"For more than a decade, our union has been proud to help lead the development and stabilization of the emerging cannabis industry through our innovative Cannabis Workers Rising campaign." Said UFCW Local 99. "We represent tens of thousands of cannabis workers across the US in dispensaries, labs, delivery, kitchens, manufacturing, processing, grow facilities and more helping workers secure better wages, protection from unfair discipline, and great benefits with a union contract."

"Workers are seeing profits being made, but not feeling it in their paychecks," UCFW spokesperson Drake Ridge said. "Part of this is to ensure the workers that are making the industry thrive, that are building direct relationships with patients and giving them the medicine they need to get through the day, are seeing their fair share of the profits."


Colombia Prosecutors' Office Leak Exposes Dozens of DEA Agents. A cyber breach at a Colombian prosecutor's office has exposed the identities of more than 90 DEA agents and 15 Homeland Security Investigations agents, as well as similar numbers of their Colombian and foreign counterparts.

Journalists have not so far published the names of identifying information about the exposed agents, but the breach reveals a lack of safeguards in Colombia, a key US ally in the fight against hemispheric drug trafficking organizations.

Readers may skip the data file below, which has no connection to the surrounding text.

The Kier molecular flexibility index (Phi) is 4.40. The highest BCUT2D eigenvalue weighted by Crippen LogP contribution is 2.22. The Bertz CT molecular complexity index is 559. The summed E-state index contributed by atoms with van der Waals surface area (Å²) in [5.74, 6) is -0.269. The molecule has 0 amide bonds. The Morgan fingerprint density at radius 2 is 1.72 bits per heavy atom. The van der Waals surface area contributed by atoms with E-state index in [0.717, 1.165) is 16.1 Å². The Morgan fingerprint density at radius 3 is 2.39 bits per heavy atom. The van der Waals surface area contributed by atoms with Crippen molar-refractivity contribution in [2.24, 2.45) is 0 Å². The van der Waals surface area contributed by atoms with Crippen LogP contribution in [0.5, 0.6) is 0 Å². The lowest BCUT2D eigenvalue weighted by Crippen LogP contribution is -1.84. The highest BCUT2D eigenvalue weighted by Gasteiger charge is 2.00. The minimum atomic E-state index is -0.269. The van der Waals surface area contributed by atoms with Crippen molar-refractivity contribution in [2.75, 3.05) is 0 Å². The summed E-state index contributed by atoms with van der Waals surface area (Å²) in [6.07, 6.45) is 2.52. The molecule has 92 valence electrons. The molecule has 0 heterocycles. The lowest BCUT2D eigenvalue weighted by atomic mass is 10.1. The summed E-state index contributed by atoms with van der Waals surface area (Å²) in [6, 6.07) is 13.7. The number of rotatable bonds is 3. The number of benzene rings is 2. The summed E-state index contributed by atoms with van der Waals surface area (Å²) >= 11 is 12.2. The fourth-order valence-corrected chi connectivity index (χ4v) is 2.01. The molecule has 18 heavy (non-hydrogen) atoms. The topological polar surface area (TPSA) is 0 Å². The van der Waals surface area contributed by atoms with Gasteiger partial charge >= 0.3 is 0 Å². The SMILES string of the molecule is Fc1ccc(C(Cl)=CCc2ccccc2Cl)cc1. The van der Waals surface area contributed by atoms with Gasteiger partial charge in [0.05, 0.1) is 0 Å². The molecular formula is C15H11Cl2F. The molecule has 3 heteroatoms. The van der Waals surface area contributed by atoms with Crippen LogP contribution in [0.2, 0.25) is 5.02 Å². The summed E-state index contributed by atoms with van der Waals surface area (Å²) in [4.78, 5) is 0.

"It's one of their nightmares because (cartels)… can identify agents and informants, especially if you are still in-country," said Mike Vigil, a former DEA international operations chief who helped the agency expand its global intelligence footprint worldwide. "Anytime that unauthorized people have the name of an agent or an informant, it's not difficult to locate them."

A cartel might not want to risk the consequences of killing a DEA agent, Vigil said, but "to them, informants are fair game because they are considered traitors and will kill them to send a message to others thinking of cooperating."

The leak has provided the basis for the NarcoFiles, an investigative reporting operation from the Organized Crime and Corruption Reporting Project in conjunction with the Miami Herald and more than 40 other news outlets. The reporting on the leak has been ongoing since October 22 and has also included revelations about links between the Venezuelan government and the drug trade.

The leak came from a "hacktivist" organization calling itself Guacamaya, a common South American word for the macaw parrot, which has also claimed hacks of the Mexican Defense Ministry, as well as the defense departments of Chile and Colombia. Guacamaya said the Colombian prosecutor's office was "one of the most corrupt organizations in the country," and accused it of being servile to US interests."

Permission to Reprint: This content is licensed under a modified Creative Commons Attribution license. Content of a purely educational nature in Drug War Chronicle appear courtesy of DRCNet Foundation, unless otherwise noted.